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An Inquiry-Based Approach to Learning about Ecosystem Processes

Paper presented by R.P. Phillips and M.E. Krasny, M. E. at the 86th Annual Meetings of the Ecological Society of America, Madison, WI, 2001.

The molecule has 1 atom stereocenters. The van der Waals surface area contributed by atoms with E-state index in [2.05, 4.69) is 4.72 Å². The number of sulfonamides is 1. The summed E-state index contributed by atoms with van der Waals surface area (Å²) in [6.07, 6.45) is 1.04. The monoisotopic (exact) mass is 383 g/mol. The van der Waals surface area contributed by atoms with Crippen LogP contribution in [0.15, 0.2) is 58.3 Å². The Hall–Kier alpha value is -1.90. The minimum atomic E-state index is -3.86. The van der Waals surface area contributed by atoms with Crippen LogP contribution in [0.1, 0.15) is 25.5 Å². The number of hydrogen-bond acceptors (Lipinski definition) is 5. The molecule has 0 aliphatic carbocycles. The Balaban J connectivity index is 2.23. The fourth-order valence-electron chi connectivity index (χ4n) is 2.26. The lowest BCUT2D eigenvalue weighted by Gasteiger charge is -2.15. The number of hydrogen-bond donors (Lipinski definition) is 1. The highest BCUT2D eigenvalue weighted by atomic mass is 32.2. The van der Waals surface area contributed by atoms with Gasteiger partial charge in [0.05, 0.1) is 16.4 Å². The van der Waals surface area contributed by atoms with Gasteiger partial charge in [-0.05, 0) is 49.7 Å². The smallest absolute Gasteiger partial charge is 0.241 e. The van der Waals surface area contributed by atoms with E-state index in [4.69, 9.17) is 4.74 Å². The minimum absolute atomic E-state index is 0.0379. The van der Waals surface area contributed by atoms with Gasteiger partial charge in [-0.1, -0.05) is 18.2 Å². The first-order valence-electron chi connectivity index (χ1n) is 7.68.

Inquiry-based research has been proposed as an effective method for teaching ecology to high school and undergraduate students because of its emphasis on ecological principles and the process of ecological research. Engaging students in field research can also serve to enhance ecology field trips. We developed a six-week inquiry-based ecology unit for high school students, which sought to 1) enhance student understanding of ecological processes, and 2) demonstrate how ecological research is a process of developing hypotheses, designing an experiment, interpreting results, and developing new hypotheses. We selected a study site in a local forest where non-indigenous earthworms have removed nearly all the leaf litter in select parts of the forest. After a brief introduction to earthworm ecology and nutrient cycling in forests, we asked students to develop a testable hypothesis to assess the ecological impacts of earthworm colonization. To help students with their experimental design, we introduced them to several field protocols. We then visited the forest twice to allow students an opportunity to practice and improve upon their sampling protocols. After collecting samples, students were given two weeks to complete their laboratory and data analyses. All students presented their results orally and as a manuscript. Results from student interviews suggests that most students developed an enhanced understanding of how nutrients are cycled in forests and how organisms influence nutrient availability. In addition, nearly all of the students developed an appreciation for the complexity and creativity involved in designing a successful ecological study.





 

 

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